"Hot women and dry martinis"

If we've come such a long way, baby, then why are we still being treated to sites like TheMan.com?

Published November 19, 1999 5:00PM (EST)

With a name like TheMan.com, you can just guess what you're going to get -- we're talking manly men, real men, nothing namby-pamby here, thank you ma'am. TheMan.com, which officially launched Thursday, calls itself the "premier source of timely, relevant, customized solutions to improve men's lives" (whew!) -- but really, it's merely the latest in a series of Web sites that exist to serve that endangered species: the stereotyped male.

TheMan.com is kind of a portal for the utterly clueless guy -- one who, for example, has no idea that a romantic date might include sunsets, jazz clubs and candlelight dinners. Apparently, men this clueless exist, and need guidance. They also need to be coached on the kinds of "pleasing gifts" they might pick up for that mysterious female. These gift ideas include nothing shocking like, say, a lawnmower or a first-person shooter game. Nope, "TheMan" recommends diamonds and pearls, cashmere and silk, chocolate, "skin stuff" and vases (all of which, of course, you can purchase via TheMan.com). Call it Gender Stereotype Affirmation 101!

TheMan.com considers itself a rather cosmopolitan site -- rather than porno and kegs, TheMan.com's man goes for "the hottest women and driest martinis." But never fear: For those dudes who just want their T&A and sports scores, there's Rouze.com, the "first online destination site for men."

Rouze.com, which launched in September, boasts reading material about sports, celebrities, games, sex and technology; including tips for growing your own cannabis crop, as well as articles like "Catch Rose McGowan in the buff" and "Pretend You've Read: Impress her by discussing 'The Bell Jar.'" Rouze is essentially an online copycat of Playboy: The most popular section of the site -- or, at least the most prominently displayed portion -- is a lengthy nude pictorial. Each week you can browse pictures of healthy-looking gals like Kirstie Rue (Bust: 34 inches; waist: 24) as they coyly strip in stairwells and showers. Yow!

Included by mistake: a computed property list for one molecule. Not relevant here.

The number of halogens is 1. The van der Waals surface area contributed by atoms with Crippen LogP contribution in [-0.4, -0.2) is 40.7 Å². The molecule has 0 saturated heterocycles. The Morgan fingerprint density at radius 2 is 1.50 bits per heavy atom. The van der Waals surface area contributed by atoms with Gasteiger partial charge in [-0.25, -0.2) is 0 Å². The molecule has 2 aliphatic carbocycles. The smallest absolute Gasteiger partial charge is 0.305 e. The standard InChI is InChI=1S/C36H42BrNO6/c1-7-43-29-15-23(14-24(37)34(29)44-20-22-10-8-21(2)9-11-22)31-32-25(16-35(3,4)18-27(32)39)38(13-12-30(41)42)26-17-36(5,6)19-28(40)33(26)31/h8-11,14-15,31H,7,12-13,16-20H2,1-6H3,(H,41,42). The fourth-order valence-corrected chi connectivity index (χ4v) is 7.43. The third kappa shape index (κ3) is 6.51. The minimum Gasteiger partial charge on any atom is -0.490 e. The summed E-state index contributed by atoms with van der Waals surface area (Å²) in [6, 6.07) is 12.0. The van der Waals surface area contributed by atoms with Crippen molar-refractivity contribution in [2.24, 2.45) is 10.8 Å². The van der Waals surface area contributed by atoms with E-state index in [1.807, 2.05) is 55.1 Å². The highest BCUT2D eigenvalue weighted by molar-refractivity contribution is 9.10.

Both these sites seem to have taken their lead from Maxim, the boys-will-be-boys magazine sensation that turned the men's magazine industry on its head by unapologetically gushing about hot chicks, sports and beer. Maxim's Web site boasts 1.5 million page views a week, thanks to men who materialize for intimate chats with Gena Lee Nolan and scorching spreads of half-clad Maxim cover-models. Or perhaps they're merely reading fare like "The Big Question: What's worse: blue balls, bad sex, or getting caught whacking off?"

It's a shame that a medium that was once so promisingly devoid of silly gender-stereotyped portals has reverted to the most banal of guy-isms. These days, the dudes online get sports and sex, while chicks can head over to Women.com or iVillage -- which grow more like Cosmopolitan and Redbook every day -- to participate in polls like "Do you wear makeup to the gym?" and read 65 tips for beauty emergencies.

Perhaps this is merely affirmation of the fact that guys will be guys, and girls will be girls, and never the twain shall understand each other. Perhaps the belief that the exciting new online world would break down gender stereotypes was just wishful thinking. Or perhaps, just perhaps, I should stop complaining and wait for my boyfriend to send me a dozen red roses and a picture frame, courtesy of TheMan.com. I suppose there could be worse fates.

By Janelle Brown

Janelle Brown is a contributing writer for Salon.

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